TIME Parenting

How Your Career Can Make You a Better Mom

Office Technology
A woman working at a machine at the offices of Martin's Bank in London, March 1961. (Photo by Bert Hardy Advertising Archive/Getty Images) Bert Hardy Advertising Archive—Getty Images

Next time you feel guilty, just remember: your career doesn't make you a worse mom, it makes you a better one

One morning a few months ago, I got a phone call from my mother in the middle of the workday. “I did something totally crazy,” she said in a hushed tone.

My first thought was that she’d gotten a tramp stamp.

“I asked for a promotion for the first time in my life,” she said. “It was really scary.”

This got me thinking about how important my mother’s job has been for me as her daughter. Despite all the anxiety that working moms are somehow “slacking” on parenthood, I don’t remember any missed dance recitals or thrown-together dinners from my childhood (although I’m sure there were some). Instead, I remember serious conversations about what I wanted to be, and practical advice about how I would get there. I remember meeting friends she’d made at work, which reassured me that I, too, could have my own life even once I had a family. And I remember her telling me, over and over, that being a woman does not mean you have to live “a life deferred onto the next generation.”

My mom’s job didn’t make her a worse mom, it made her a better one.

There’s lots of research to show that kids of parents who work full time turn out no worse than kids who have a mother at home at least some of the time. But for some moms who work, those studies provide little comfort when they’re racked with guilt over serving dinner at 8:30 again. So this Mother’s Day, I spoke to some friends whose moms also worked full time, to see what they remembered about their mother’s jobs.

“My mother’s career has improved my life in every possible way,” my friend Antonia Kerle told me. “It’s not just that she’s made me ambitious, but she’s also made me believe that I really can do what I want to do and be happy doing it. I think lots of women may hear that, but they don’t have a role model for it.”

Antonia just finished a stint in the Peace Corps and is currently getting a master’s in labor relations at Cornell. Her mother Kathryn Kerle is the head of risk reporting at the Royal Bank of Scotland. She told me she never had doubts about working full time throughout her girls’ childhood, because she knew she was setting a good example for them. “I want my daughters to feel that there are options for them,” she said. “And how better to do that than by showing them how you can have a full and vibrant family life without dedicating yourself 100% to child rearing?”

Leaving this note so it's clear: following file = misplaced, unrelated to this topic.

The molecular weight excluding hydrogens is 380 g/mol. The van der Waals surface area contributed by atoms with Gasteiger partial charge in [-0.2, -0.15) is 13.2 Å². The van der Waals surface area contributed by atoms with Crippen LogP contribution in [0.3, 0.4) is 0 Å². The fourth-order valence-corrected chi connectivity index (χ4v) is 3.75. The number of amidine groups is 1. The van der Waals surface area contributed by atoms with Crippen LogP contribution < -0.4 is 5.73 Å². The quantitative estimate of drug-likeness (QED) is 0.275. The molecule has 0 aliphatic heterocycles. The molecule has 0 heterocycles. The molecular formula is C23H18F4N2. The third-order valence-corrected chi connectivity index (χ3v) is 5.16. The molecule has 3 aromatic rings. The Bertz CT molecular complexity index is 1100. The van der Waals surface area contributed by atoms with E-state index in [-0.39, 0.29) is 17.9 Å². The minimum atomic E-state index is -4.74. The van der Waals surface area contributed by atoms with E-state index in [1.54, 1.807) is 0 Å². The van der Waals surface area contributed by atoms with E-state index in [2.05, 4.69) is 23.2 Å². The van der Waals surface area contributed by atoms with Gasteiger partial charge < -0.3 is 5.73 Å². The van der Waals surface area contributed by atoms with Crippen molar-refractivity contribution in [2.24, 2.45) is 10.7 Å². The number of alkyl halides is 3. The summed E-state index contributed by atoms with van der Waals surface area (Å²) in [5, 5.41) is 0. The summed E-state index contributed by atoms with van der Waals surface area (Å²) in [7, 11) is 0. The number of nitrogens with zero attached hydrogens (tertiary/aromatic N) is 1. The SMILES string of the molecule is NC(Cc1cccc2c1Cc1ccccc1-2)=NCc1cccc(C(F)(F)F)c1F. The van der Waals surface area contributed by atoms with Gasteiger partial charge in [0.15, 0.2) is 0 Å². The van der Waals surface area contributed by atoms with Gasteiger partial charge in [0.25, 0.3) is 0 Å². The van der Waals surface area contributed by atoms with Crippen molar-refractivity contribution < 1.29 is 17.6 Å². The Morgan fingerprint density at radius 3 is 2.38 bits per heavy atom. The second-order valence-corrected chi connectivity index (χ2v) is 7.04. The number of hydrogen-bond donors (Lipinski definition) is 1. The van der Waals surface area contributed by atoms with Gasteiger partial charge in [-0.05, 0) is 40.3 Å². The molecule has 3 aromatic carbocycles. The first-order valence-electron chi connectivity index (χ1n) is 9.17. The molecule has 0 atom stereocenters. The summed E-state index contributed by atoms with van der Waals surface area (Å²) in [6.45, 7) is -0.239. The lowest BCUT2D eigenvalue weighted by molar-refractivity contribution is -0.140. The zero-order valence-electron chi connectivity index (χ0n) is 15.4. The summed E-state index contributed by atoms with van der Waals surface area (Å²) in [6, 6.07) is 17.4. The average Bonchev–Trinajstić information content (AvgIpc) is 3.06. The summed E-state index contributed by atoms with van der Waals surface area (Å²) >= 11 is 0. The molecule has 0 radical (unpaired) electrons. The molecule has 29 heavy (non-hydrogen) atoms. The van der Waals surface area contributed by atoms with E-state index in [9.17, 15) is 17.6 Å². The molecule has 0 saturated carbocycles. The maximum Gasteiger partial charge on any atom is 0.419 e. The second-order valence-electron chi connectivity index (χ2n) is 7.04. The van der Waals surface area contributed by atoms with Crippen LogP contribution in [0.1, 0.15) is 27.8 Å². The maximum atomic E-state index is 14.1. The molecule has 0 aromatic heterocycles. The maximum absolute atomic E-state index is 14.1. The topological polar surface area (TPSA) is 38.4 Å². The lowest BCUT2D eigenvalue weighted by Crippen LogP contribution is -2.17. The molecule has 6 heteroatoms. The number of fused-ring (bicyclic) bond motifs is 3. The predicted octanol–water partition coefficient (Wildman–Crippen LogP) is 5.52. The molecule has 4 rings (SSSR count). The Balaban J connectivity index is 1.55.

Another friend, Isabel Strauss, also says her mother’s job at the MacArthur Foundation has been instrumental in forging her own ambition. Without her mom’s career as an example, “I wouldn’t have tried to get good grades, I wouldn’t have tried to get into college, I wouldn’t have pursued a career in the arts, I wouldn’t have done anything that was a risk, because what would be the point?” she told me.

“You know the expression ‘Do as I do, not as I say’? It’s easier to trust people when they do what they say to do also,” she said, adding that her mother had taught her about hard work and professional behavior. “So because my mom’s actions matched the advice she was giving me, I believed them.” Strauss just graduated with a degree in art history from Harvard and is pursuing a career in set design in Chicago.

Hannah Habte told me that after her parents separated, her mother went to computer classes at night school so she could get a full-time job as a paralegal to support their family in Sacramento. Now that Habte is teaching third grade with Teach for America in New York, she says she realizes she can work just as hard as her mom did. “I think that my mom being able to do all of those things has given me the work ethic I have,” she said. “Now I have a full-time job, and I go to graduate school at the same time. It’s stressful, but I don’t feel like it’s overwhelming, and that’s because I had a mom who was doing a million things at once.”

Habte also said her mother acts as her unofficial professional guide. “I’ve learned a lot from her about sexism in the workplace, especially if your boss isn’t taking you seriously as a woman,” she said. “She’s dealt with that her whole career, especially as a paralegal. She taught me that I should speak up and say something but be respectful at the same time.”

Of course, working is usually more of a financial decision than a parenting one, and Kathryn Kerle told me that her income made it possible for their family to achieve a certain standard of living. But it also sets an example of financial and personal independence for her daughters. “Having your own source of income gives you options and gives you leverage in a relationship that you don’t otherwise have,” she said. “So if I stay in my marriage, it’s because I want to, as I’m perfectly capable of leaving.”

But even if we’re grateful for our mother’s careers as young professional women, did we feel the same way when we were younger? I asked my friends if they ever remembered a time when they felt neglected because of their mom’s jobs. “No,” said Isabel. “Definitely not,” said Hannah. “Never,” said Antonia.

Neither did I.

During that phone call a few months ago, I asked my mom why she asked for a promotion.

“I did it for you and your sister,” she said. “So you’d know you could do it too.”

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